George O. Curme
George O. Curme in his Mellon Institute laboratory before World War I, where he laid the foundation for the petrochemicals revolution that took place after World War II. Courtesy Union Carbide Corporation.
George O. Curme (1888–1976) is known for his pioneering work on ways to use by-products of petroleum processing. After completing his doctorate in chemistry at the University of Chicago, Curme went to Germany to study with Fritz Haber and Emil Fischer, who had already won the Nobel Prize in chemistry (1902) for his syntheses of sugars, purine derivatives, and peptides. Curme remained in Germany until the outbreak of World War I sent him back to the United States. He found a job with the Mellon Institute in Pittsburgh, where the Prest-O-Lite Company had established a fellowship for research on new ways to manufacture acetylene. The company used acetylene in bicycle and automobile lamps as well as in oxyacetylene torches. Curme succeeded in producing acetylene from petroleum with a high-frequency electric arc, but the process also produced a substantial amount of ethylene, for which there were no known commercial uses. Curme began to investigate ways to produce other chemicals from ethylene. His first breakthrough came during World War I, when he tried to make mustard gas from ethylene but instead synthesized ethylene glycol, which was eventually used in antifreeze.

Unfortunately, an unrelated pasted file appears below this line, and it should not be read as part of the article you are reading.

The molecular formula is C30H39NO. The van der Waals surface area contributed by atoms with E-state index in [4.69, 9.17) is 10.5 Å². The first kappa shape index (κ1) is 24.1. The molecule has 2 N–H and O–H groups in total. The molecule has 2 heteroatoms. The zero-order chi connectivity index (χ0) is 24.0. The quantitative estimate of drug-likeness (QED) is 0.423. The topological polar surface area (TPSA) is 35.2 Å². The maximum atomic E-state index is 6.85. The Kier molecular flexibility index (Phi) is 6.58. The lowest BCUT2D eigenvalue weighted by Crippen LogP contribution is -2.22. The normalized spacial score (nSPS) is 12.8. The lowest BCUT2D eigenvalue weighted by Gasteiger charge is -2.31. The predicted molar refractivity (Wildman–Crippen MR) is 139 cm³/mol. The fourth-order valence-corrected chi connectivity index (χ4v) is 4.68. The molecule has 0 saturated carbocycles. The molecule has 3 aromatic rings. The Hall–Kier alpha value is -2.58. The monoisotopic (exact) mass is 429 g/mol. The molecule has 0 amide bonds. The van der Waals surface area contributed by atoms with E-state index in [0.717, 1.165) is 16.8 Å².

In 1917, when Prest-O-Lite was absorbed during the formation of the Union Carbide and Carbon Corporation, Curme focused his efforts on cracking ethane to produce ethylene. Encouraged by the progress of this research, in 1920 the company set up the Carbide and Carbon Chemical Company and bought a gasoline refinery in Clendenin, West Virginia, to supply the necessary ethane and other light hydrocarbon gases—until then, unused by-products. Over the next decade the new company created ethylene glycol antifreeze, synthetic ethyl alcohol, and dozens of other industrial chemicals. The Union Carbide venture into petrochemicals was a trendsetter for the whole chemical industry.